Naoki Hiroshima’s gripping account of how he was forced to give up his single character Twitter handle, @N, to an attacker re-exposes a fundamentally unaddressed issue of how easily companies’ customer support systems can be tricked into handing out password resets.
PayPal today denied the allegations made in the viral story ?How I lost my $50,000 Twitter username? by Naoki Hiroshima, saying it immediately investigated the situation and has found it was not at fault. The company said its policies prohibit the discussion of ?details related to our customers? accounts,? but it wants to set the record straight as best as it can.
Naoki Hiroshima?s tale of how he lost his @N Twitter handle to a social engineering attack on his PayPal and GoDaddy accounts has gone massively viral over the past 24 hours. After looking into the matter, GoDaddy has responded by admitting that it did hand over some information, while also noting that the attacker already had ?possession of a large portion? of the required customer information.
Here?s the official statement from GoDaddy Chief Information Security Officer Todd Redfoot:
I had a rare Twitter username, @N. Yep, just one letter. I?ve been offered as much as $50,000 for it. People have tried to steal it. Password reset instructions are a regular sight in my email inbox.
Passwords, even strong ones, aren’t enough to protect you. Your online accounts are only as safe as the security policies of the companies that hold them.
Internet activist Aaron Swartz died last year, but the documentary about his life may help bring awareness to the causes he championed.
Today is Data Privacy Day (also known as Data Protection Day), an international festival of our right to control our own personal information and to protect our communications from unchecked surveillance.
Dan Gillmor presents a wish-list of programmes that he’d like to see foundations funding to promote the open, independent Web. As he points out, the Internet is almost entirely without a “common” space that is neither controlled by governments, nor by corporations. These kinds of institutions seek to centralise power and control, while a decentralisation was what made the Internet so disruptive, exciting, and positive.
In Virginia, a federal judge has ruled that Google must pay 1.36 percent of revenues from its Adwords online advertising system to a tiny company that purchased a group of patents originally filed by Lycos. That is no small thing. Adwords is Google’s golden goose, the system that funds almost everything else it does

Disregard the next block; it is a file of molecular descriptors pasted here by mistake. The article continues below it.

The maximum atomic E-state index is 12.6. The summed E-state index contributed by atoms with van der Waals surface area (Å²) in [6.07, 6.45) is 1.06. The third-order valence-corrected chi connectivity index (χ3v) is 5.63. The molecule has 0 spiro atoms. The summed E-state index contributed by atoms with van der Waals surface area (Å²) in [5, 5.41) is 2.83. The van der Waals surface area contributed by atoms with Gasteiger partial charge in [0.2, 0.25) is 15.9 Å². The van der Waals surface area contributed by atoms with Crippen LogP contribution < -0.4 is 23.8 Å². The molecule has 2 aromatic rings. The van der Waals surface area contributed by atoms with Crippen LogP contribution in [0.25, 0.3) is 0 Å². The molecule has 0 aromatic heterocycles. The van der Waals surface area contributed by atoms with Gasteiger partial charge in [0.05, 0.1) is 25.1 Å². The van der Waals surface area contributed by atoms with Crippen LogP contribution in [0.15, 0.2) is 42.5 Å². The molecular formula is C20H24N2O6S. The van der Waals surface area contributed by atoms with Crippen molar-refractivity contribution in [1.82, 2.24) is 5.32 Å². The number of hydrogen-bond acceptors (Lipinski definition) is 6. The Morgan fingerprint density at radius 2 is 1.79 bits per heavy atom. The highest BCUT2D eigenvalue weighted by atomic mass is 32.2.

Furthering strengthening an already close working relationship, Samsung and Google announced a new global patent-licensing agreement on Sunday.
Barely a week goes by without Facebook facing one crisis or another, according to the media ? usually relating to the fact that US teenagers are using other services more regularly.
Network neutrality?the idea that Internet service providers (ISPs) should treat all data that travels over their networks equally?is a principle that EFF strongly supports. However, the power to enforce equal treatment on the Internet can easily become the power to control the Internet in less beneficent ways. Some people have condemned last week?s court decision to reject the bulk of the Federal Communications Commission?s (FCC) Open Internet Order as a threat to Internet innovation and openness. Others hailed it as a victory against dangerous government regulation of the Internet. Paradoxically, there is a lot of truth to both of these claims.
Officials have charged another Bitcoin entrepreneur with money laundering.
One of the pioneering entrepreneurs involved in the cryptocurrency Bitcoin was arrested today at New York?s John F. Kennedy airport and charged with money laundering
According to the Webster?s Dictionary, an oxymoron is a ?combination of incongruous words,? such as cruel kindness. Google’s motto is ?Do no evil.? But as the lawsuits pile up, privacy issues mount, and questions are raised about their ranking system, it might be time to ask a fatal question: Has Google backtracked on its well-meaning motto
The Great Firewall of China is a formidable and oppressive beast. This series of surveillance and censorship mechanisms operated by the Chinese government was created in order to restrict Chinese citizens? access to content on the Internet, thereby controlling their information intake and shaping their opinions.
By Western standards the list of sites censored by the government is shocking. Facebook, YouTube, various Google sites, Wikipedia, WordPress, the Internet Movie Database, Dropbox, Archive.org and even The Pirate Bay are all blocked in China, and that?s just the tip of the iceberg